The HS2 announced the start of the construction of the railway’s first and longest viaduct.

HS2 Ltd launched the giant 700 tonne bridge-building machine, used to lift 1000 dock segments each weighing 140 tonnes.

The new Colne Valley Viaduct, stretching more than two miles (3.4km), is needed to cross lakes and waterways between Hillingdon and the M25.

Once finished, it will be the longest railway bridge in the country.

HS2 Minister, Andrew Stephenson said: “Today, HS2 began construction on what’s set to be Britain’s longest railway viaduct, a landmark moment for HS2 and a feat of British engineering, taking the HS2 line from London, and into Hertfordshire and Buckinghamshire.  

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“Infrastructure is the backbone of HS2 and this viaduct will be integral to delivering faster journeys and an increased capacity rail network.”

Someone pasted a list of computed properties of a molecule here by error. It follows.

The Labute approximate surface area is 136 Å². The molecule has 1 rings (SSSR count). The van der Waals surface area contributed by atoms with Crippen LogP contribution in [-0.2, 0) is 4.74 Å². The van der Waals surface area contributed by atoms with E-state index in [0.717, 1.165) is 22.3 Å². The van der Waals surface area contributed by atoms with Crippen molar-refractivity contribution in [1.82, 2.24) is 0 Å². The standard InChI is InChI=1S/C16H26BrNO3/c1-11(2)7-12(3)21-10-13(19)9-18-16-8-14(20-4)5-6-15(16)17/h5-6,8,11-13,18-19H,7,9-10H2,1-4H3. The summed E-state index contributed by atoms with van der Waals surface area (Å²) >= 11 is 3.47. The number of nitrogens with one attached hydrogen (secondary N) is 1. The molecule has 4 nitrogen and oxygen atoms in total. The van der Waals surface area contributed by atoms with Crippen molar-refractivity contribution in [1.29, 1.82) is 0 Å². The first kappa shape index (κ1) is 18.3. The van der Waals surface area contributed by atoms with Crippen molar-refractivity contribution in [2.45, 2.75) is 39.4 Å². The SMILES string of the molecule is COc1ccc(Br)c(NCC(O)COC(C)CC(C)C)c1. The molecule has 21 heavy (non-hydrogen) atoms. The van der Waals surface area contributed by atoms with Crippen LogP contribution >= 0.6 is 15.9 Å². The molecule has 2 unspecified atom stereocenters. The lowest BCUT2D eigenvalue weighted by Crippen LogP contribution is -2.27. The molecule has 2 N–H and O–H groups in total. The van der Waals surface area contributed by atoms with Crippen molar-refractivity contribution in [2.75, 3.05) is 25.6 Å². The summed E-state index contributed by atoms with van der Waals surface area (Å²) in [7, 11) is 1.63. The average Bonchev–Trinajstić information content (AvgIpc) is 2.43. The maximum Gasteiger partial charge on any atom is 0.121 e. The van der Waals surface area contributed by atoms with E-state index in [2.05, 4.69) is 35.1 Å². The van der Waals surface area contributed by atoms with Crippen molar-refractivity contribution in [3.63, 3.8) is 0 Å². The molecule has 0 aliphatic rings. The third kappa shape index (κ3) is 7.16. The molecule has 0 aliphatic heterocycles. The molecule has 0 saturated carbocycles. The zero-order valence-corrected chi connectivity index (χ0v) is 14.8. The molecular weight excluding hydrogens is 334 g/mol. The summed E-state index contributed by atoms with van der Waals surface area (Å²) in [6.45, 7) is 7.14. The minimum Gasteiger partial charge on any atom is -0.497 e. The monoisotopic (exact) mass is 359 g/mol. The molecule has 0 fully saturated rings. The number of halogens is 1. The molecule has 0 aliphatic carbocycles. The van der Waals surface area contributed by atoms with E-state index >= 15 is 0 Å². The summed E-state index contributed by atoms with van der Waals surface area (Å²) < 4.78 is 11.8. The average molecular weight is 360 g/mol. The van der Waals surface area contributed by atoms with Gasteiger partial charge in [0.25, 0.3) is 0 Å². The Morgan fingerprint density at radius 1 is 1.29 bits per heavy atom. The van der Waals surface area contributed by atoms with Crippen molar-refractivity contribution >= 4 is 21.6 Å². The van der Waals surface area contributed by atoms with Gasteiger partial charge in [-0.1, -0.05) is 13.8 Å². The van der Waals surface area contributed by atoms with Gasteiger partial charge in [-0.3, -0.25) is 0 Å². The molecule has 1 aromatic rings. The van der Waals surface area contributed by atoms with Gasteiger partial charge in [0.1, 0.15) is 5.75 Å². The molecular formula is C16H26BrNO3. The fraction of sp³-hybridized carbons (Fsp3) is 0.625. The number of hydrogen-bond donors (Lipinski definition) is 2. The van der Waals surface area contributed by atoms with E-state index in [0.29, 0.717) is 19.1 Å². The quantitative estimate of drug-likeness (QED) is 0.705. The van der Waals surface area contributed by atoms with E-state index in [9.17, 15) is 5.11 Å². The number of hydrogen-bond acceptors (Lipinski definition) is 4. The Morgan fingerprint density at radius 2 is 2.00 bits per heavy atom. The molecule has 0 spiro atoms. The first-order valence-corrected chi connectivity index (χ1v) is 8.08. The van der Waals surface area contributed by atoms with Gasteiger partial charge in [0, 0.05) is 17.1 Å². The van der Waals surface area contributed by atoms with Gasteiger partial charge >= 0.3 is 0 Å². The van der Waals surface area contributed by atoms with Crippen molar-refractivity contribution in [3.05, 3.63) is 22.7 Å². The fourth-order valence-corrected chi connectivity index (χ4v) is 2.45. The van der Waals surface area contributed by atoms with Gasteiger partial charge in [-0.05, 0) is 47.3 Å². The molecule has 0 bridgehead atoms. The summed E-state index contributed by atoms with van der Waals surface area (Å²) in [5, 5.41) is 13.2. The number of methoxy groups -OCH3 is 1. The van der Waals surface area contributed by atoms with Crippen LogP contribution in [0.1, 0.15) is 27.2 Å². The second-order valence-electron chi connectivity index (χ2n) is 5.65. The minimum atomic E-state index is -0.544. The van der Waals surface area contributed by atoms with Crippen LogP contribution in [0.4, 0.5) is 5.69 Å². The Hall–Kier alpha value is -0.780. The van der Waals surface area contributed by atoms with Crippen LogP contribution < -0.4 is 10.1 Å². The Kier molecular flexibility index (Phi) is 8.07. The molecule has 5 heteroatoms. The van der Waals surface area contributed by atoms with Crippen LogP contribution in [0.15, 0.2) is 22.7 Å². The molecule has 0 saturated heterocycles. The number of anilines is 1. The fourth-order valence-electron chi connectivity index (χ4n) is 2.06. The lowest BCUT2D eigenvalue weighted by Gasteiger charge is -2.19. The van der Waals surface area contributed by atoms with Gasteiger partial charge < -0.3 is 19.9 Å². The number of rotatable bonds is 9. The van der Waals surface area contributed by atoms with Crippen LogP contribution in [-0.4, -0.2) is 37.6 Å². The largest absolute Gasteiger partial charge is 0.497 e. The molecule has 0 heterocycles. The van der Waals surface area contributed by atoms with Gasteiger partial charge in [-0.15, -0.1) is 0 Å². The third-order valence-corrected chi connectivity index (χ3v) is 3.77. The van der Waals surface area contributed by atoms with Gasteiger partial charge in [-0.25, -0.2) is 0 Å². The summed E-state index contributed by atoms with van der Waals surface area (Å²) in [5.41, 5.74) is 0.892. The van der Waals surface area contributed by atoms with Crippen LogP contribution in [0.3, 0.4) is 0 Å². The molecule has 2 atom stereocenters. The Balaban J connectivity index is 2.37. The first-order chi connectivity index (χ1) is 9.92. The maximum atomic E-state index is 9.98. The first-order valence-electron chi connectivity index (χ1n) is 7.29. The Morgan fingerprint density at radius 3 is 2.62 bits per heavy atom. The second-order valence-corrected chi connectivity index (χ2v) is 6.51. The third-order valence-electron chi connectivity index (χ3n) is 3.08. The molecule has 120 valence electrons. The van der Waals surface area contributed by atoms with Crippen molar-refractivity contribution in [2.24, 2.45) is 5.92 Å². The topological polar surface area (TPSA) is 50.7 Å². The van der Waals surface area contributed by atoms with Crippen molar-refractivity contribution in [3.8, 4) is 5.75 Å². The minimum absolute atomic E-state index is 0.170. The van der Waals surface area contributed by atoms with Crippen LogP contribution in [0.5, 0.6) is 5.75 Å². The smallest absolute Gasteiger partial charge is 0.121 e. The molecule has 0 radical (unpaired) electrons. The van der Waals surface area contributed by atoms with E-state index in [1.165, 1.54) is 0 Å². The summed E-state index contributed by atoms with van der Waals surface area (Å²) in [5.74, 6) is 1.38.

The bridge-building machine itself, known as 'launching girder', measures 160 meters, and is the only one of its kind in the UK. 

Bucks Free Press: A CGI depiction of the Colne Valley Viaduct (Image: HS2 Ltd)A CGI depiction of the Colne Valley Viaduct (Image: HS2 Ltd)

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It lifts the heavy concrete deck segments in to place, and once each section is complete, the launching girder can inch itself forward to build the next section of the viaduct. 

HS2 Ltd Chief Executive Mark Thurston welcomed the start of assembly works.

He said: “It is yet another big milestone for HS2 Ltd, as we work to deliver the UK’s new high speed railway.

"Once complete, this record-breaking structure will form a key part of the HS2 railway – helping to deliver better connections across the UK, free up rail capacity on the train network, and offer passengers a zero carbon travel option.

“I’d like to thank all those involved in getting us to this exciting stage and look forward to seeing the whole viaduct come together over the coming years.”